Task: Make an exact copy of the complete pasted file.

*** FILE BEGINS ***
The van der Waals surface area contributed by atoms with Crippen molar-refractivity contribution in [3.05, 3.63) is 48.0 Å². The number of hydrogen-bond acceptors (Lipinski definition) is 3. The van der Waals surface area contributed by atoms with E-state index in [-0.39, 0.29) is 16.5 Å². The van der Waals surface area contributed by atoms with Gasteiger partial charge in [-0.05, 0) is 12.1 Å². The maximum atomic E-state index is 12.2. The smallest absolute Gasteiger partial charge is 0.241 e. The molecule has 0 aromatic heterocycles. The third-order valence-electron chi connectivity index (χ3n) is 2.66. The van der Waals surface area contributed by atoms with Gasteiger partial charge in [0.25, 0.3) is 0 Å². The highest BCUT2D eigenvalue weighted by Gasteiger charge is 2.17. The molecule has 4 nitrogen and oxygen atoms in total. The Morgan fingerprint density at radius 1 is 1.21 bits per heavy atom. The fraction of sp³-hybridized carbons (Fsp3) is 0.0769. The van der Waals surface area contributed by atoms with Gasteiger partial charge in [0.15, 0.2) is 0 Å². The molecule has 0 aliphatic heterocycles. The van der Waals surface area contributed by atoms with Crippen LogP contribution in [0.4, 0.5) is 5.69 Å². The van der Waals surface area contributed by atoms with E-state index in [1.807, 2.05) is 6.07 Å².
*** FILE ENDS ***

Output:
The van der Waals surface area contributed by atoms with Crippen molar-refractivity contribution in [3.05, 3.63) is 48.0 Å². The number of hydrogen-bond acceptors (Lipinski definition) is 3. The van der Waals surface area contributed by atoms with E-state index in [-0.39, 0.29) is 16.5 Å². The van der Waals surface area contributed by atoms with Gasteiger partial charge in [-0.05, 0) is 12.1 Å². The maximum atomic E-state index is 12.2. The smallest absolute Gasteiger partial charge is 0.241 e. The molecule has 0 aromatic heterocycles. The third-order valence-electron chi connectivity index (χ3n) is 2.66. The van der Waals surface area contributed by atoms with Gasteiger partial charge in [0.25, 0.3) is 0 Å². The highest BCUT2D eigenvalue weighted by Gasteiger charge is 2.17. The molecule has 4 nitrogen and oxygen atoms in total. The Morgan fingerprint density at radius 1 is 1.21 bits per heavy atom. The fraction of sp³-hybridized carbons (Fsp3) is 0.0769. The van der Waals surface area contributed by atoms with Gasteiger partial charge in [0.15, 0.2) is 0 Å². The molecule has 0 aliphatic heterocycles. The van der Waals surface area contributed by atoms with Crippen LogP contribution in [0.4, 0.5) is 5.69 Å². The van der Waals surface area contributed by atoms with E-state index in [1.807, 2.05) is 6.07 Å².